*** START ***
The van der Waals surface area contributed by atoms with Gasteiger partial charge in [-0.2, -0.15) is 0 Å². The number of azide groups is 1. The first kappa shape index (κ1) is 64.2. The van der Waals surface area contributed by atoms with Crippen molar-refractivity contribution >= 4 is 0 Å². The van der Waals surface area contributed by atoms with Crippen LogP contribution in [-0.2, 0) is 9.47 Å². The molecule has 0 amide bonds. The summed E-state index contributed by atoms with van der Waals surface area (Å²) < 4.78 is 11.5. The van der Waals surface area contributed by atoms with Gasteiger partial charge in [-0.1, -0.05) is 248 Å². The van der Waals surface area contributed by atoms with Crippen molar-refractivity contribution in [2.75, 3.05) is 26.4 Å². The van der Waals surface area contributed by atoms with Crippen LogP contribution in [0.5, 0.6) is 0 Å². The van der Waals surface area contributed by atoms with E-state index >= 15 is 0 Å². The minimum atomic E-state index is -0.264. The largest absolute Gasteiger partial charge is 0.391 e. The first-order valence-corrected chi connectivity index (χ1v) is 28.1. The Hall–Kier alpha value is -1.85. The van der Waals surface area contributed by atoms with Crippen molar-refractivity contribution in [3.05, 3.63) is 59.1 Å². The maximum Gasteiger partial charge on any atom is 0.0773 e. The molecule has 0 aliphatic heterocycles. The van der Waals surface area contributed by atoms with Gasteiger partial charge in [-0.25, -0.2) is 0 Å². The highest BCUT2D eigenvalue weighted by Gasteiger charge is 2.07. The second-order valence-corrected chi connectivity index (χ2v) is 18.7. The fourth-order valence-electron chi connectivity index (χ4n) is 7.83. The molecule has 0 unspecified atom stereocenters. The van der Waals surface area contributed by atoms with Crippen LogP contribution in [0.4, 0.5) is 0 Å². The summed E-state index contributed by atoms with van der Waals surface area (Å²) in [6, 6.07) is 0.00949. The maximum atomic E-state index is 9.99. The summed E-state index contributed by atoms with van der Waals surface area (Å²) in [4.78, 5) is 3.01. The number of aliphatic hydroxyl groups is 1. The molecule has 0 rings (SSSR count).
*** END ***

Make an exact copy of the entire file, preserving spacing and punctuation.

The van der Waals surface area contributed by atoms with Gasteiger partial charge in [-0.2, -0.15) is 0 Å². The number of azide groups is 1. The first kappa shape index (κ1) is 64.2. The van der Waals surface area contributed by atoms with Crippen molar-refractivity contribution >= 4 is 0 Å². The van der Waals surface area contributed by atoms with Crippen LogP contribution in [-0.2, 0) is 9.47 Å². The molecule has 0 amide bonds. The summed E-state index contributed by atoms with van der Waals surface area (Å²) < 4.78 is 11.5. The van der Waals surface area contributed by atoms with Gasteiger partial charge in [-0.1, -0.05) is 248 Å². The van der Waals surface area contributed by atoms with Crippen molar-refractivity contribution in [2.75, 3.05) is 26.4 Å². The van der Waals surface area contributed by atoms with Crippen LogP contribution in [0.5, 0.6) is 0 Å². The van der Waals surface area contributed by atoms with E-state index >= 15 is 0 Å². The minimum atomic E-state index is -0.264. The largest absolute Gasteiger partial charge is 0.391 e. The first-order valence-corrected chi connectivity index (χ1v) is 28.1. The Hall–Kier alpha value is -1.85. The van der Waals surface area contributed by atoms with Crippen molar-refractivity contribution in [3.05, 3.63) is 59.1 Å². The maximum Gasteiger partial charge on any atom is 0.0773 e. The molecule has 0 aliphatic heterocycles. The van der Waals surface area contributed by atoms with Gasteiger partial charge in [-0.25, -0.2) is 0 Å². The highest BCUT2D eigenvalue weighted by Gasteiger charge is 2.07. The second-order valence-corrected chi connectivity index (χ2v) is 18.7. The fourth-order valence-electron chi connectivity index (χ4n) is 7.83. The molecule has 0 unspecified atom stereocenters. The van der Waals surface area contributed by atoms with Crippen LogP contribution in [0.4, 0.5) is 0 Å². The summed E-state index contributed by atoms with van der Waals surface area (Å²) in [6, 6.07) is 0.00949. The maximum atomic E-state index is 9.99. The summed E-state index contributed by atoms with van der Waals surface area (Å²) in [4.78, 5) is 3.01. The number of aliphatic hydroxyl groups is 1. The molecule has 0 rings (SSSR count).